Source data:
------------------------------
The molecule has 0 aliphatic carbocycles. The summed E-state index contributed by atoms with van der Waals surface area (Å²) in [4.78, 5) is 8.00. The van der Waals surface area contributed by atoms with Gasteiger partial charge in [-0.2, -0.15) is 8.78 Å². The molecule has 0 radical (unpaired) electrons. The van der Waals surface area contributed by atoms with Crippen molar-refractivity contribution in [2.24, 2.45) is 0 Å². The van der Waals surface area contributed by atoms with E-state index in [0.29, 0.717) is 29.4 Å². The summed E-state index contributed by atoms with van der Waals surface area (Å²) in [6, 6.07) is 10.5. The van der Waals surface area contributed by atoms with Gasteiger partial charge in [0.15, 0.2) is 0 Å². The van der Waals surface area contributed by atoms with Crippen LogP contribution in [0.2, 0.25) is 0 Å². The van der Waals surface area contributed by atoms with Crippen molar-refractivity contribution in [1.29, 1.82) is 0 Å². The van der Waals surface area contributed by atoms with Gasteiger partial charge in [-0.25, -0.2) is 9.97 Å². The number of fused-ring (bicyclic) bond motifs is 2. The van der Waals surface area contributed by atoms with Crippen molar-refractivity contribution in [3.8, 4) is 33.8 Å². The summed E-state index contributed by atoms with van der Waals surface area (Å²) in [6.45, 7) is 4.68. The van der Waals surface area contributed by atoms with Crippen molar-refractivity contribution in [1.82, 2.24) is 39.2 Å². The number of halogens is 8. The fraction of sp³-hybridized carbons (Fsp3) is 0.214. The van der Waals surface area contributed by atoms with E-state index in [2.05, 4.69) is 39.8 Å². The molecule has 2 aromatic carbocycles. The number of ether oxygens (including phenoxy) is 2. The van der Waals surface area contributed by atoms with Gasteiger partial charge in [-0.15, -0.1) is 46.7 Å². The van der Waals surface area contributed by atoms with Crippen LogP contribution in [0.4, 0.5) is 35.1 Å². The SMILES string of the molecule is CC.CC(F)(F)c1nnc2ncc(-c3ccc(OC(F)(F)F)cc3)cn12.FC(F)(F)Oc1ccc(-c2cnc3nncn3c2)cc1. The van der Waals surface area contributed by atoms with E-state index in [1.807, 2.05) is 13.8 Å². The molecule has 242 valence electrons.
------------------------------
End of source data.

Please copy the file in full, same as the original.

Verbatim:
The molecule has 0 aliphatic carbocycles. The summed E-state index contributed by atoms with van der Waals surface area (Å²) in [4.78, 5) is 8.00. The van der Waals surface area contributed by atoms with Gasteiger partial charge in [-0.2, -0.15) is 8.78 Å². The molecule has 0 radical (unpaired) electrons. The van der Waals surface area contributed by atoms with Crippen molar-refractivity contribution in [2.24, 2.45) is 0 Å². The van der Waals surface area contributed by atoms with E-state index in [0.29, 0.717) is 29.4 Å². The summed E-state index contributed by atoms with van der Waals surface area (Å²) in [6, 6.07) is 10.5. The van der Waals surface area contributed by atoms with Gasteiger partial charge in [0.15, 0.2) is 0 Å². The van der Waals surface area contributed by atoms with Crippen LogP contribution in [0.2, 0.25) is 0 Å². The van der Waals surface area contributed by atoms with Crippen molar-refractivity contribution in [1.29, 1.82) is 0 Å². The van der Waals surface area contributed by atoms with Gasteiger partial charge in [-0.25, -0.2) is 9.97 Å². The number of fused-ring (bicyclic) bond motifs is 2. The van der Waals surface area contributed by atoms with Crippen molar-refractivity contribution in [3.8, 4) is 33.8 Å². The summed E-state index contributed by atoms with van der Waals surface area (Å²) in [6.45, 7) is 4.68. The van der Waals surface area contributed by atoms with Crippen molar-refractivity contribution in [1.82, 2.24) is 39.2 Å². The number of halogens is 8. The fraction of sp³-hybridized carbons (Fsp3) is 0.214. The van der Waals surface area contributed by atoms with E-state index in [2.05, 4.69) is 39.8 Å². The molecule has 2 aromatic carbocycles. The number of ether oxygens (including phenoxy) is 2. The van der Waals surface area contributed by atoms with Gasteiger partial charge in [-0.15, -0.1) is 46.7 Å². The van der Waals surface area contributed by atoms with Crippen LogP contribution in [0.4, 0.5) is 35.1 Å². The SMILES string of the molecule is CC.CC(F)(F)c1nnc2ncc(-c3ccc(OC(F)(F)F)cc3)cn12.FC(F)(F)Oc1ccc(-c2cnc3nncn3c2)cc1. The van der Waals surface area contributed by atoms with E-state index in [1.807, 2.05) is 13.8 Å². The molecule has 242 valence electrons.